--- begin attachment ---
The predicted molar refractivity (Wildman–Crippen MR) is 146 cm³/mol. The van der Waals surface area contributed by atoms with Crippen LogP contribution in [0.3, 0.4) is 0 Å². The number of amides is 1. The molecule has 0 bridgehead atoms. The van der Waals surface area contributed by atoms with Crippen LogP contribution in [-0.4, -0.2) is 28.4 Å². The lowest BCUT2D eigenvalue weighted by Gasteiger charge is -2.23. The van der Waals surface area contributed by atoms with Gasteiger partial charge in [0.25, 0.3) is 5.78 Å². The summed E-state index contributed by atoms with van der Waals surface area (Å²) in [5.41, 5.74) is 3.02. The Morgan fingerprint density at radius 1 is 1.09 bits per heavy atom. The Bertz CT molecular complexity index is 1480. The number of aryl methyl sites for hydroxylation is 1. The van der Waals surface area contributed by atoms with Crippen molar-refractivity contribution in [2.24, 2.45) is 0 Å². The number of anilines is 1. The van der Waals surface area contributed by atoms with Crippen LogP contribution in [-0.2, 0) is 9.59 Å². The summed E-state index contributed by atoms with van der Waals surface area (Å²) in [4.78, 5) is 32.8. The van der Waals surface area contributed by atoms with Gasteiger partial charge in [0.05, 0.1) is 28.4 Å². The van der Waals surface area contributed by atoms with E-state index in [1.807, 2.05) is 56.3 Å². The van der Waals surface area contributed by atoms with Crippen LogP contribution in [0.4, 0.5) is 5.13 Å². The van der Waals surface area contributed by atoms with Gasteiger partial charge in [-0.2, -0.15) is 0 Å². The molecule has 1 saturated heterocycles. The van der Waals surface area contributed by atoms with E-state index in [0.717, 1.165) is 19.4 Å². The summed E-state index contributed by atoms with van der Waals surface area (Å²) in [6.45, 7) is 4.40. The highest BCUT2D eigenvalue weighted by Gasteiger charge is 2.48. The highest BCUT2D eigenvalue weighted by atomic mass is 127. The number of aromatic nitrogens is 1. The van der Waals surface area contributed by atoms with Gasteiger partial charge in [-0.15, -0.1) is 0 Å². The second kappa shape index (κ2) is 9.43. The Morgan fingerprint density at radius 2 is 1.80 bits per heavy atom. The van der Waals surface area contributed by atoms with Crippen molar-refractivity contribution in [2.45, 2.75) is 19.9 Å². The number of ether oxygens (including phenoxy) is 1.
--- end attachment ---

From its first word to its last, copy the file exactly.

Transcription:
The predicted molar refractivity (Wildman–Crippen MR) is 146 cm³/mol. The van der Waals surface area contributed by atoms with Crippen LogP contribution in [0.3, 0.4) is 0 Å². The number of amides is 1. The molecule has 0 bridgehead atoms. The van der Waals surface area contributed by atoms with Crippen LogP contribution in [-0.4, -0.2) is 28.4 Å². The lowest BCUT2D eigenvalue weighted by Gasteiger charge is -2.23. The van der Waals surface area contributed by atoms with Gasteiger partial charge in [0.25, 0.3) is 5.78 Å². The summed E-state index contributed by atoms with van der Waals surface area (Å²) in [5.41, 5.74) is 3.02. The Morgan fingerprint density at radius 1 is 1.09 bits per heavy atom. The Bertz CT molecular complexity index is 1480. The number of aryl methyl sites for hydroxylation is 1. The van der Waals surface area contributed by atoms with Crippen molar-refractivity contribution in [2.24, 2.45) is 0 Å². The number of anilines is 1. The van der Waals surface area contributed by atoms with Crippen LogP contribution in [-0.2, 0) is 9.59 Å². The summed E-state index contributed by atoms with van der Waals surface area (Å²) in [4.78, 5) is 32.8. The van der Waals surface area contributed by atoms with Gasteiger partial charge in [0.05, 0.1) is 28.4 Å². The van der Waals surface area contributed by atoms with E-state index in [1.807, 2.05) is 56.3 Å². The van der Waals surface area contributed by atoms with Crippen LogP contribution in [0.4, 0.5) is 5.13 Å². The van der Waals surface area contributed by atoms with Gasteiger partial charge in [-0.2, -0.15) is 0 Å². The molecule has 1 saturated heterocycles. The van der Waals surface area contributed by atoms with E-state index in [0.717, 1.165) is 19.4 Å². The summed E-state index contributed by atoms with van der Waals surface area (Å²) in [6.45, 7) is 4.40. The highest BCUT2D eigenvalue weighted by Gasteiger charge is 2.48. The highest BCUT2D eigenvalue weighted by atomic mass is 127. The number of aromatic nitrogens is 1. The van der Waals surface area contributed by atoms with Gasteiger partial charge in [-0.15, -0.1) is 0 Å². The second kappa shape index (κ2) is 9.43. The Morgan fingerprint density at radius 2 is 1.80 bits per heavy atom. The van der Waals surface area contributed by atoms with Crippen molar-refractivity contribution in [2.45, 2.75) is 19.9 Å². The number of ether oxygens (including phenoxy) is 1.